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Collaborative Research: A new radiostratigraphy of the Greenland Ice Sheet and critical boundary conditions for the next generation of ice-sheet models


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Computer science & e-learning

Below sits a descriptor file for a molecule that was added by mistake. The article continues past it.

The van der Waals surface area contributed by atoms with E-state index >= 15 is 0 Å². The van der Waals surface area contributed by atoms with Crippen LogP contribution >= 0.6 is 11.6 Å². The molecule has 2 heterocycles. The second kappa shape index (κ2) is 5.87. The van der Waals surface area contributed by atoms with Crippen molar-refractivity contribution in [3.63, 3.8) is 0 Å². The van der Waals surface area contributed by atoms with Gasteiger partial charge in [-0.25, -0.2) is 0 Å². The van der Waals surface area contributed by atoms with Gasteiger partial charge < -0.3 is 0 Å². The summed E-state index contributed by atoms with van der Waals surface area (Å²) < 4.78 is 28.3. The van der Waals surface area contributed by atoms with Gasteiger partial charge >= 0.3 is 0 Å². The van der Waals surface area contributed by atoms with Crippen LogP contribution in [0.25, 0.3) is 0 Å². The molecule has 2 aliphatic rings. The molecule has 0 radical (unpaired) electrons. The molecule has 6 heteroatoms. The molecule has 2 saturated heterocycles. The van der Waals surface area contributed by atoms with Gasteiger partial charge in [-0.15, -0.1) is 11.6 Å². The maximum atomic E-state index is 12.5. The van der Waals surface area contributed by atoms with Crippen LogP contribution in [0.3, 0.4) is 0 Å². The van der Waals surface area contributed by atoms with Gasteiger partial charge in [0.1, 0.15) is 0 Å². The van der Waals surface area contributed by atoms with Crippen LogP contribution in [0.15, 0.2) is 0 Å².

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Predictive ice-sheet models are our best tools for understanding the cumulative effects of forcings and feedbacks upon the Greenland Ice Sheet (GIS). However, these models lack detail concerning the GIS basal boundary condition, which is a critical control upon ice flow. They also do not take advantage of the wealth of information contained in its internal radiostratigraphy, but that could become a key component of their validation and application as predictive tools. To address this need for new constraints on ice-sheet models, funds are provided to develop, validate, and analyze a new radiostratigraphic database of the GIS. The database will be derived from past (e.g., PARCA, CReSIS) and ongoing (e.g., IceBridge) airborne radar-sounding campaigns. The research objectives are three-fold: 1. Development of novel automated layer-picking techniques. Picking widespread layers in radar data is often a time-intensive process. Recent advances permit dramatic improvements in automated layer picking, which will yield both insights into the nature of ice-sheet radiostratigraphy and accelerate a more precise study of ice-flow history from it. 2. Holocene surface and basal mass balance of the GIS. The picked radiostratigraphy will be combined with strain-rate modeling to map both Holocene surface-accumulation and basal melt rates across the GIS. This proven method will be extended beyond its previous application to northern Greenland, with uncertainties quantified using their knowledge of past ice-flow conditions. This study will both inform understanding of Greenland?s subglacial geology and provide key boundary conditions for ice-flow models of the GIS. 3. LAYERMAP: A dated radiostratigraphic model of the GIS. The radiostratigraphic database will be gridded in a manner similar to that for bed elevation underneath ice sheets. LAYERMAP will contribute to the advancement of IPCC-level ice-sheet models of the GIS, whose projections of its future evolution will hinge on data validation of its modern state. In addition, LAYERMAP will provide a means of mapping basal conditions and englacial drainage features across the GIS. Observations suggest a recent acceleration of the contribution of a degrading Greenland Ice Sheet to global sea level rise. Present projections of the rate of sea level rise are bounded by broad error bars, preventing accurate assessment of the response necessary to mitigate the impact of sea level rise. This project will develop data sets needed to validate and constrain models of the Greenland Ice Sheets contribution to future sea level.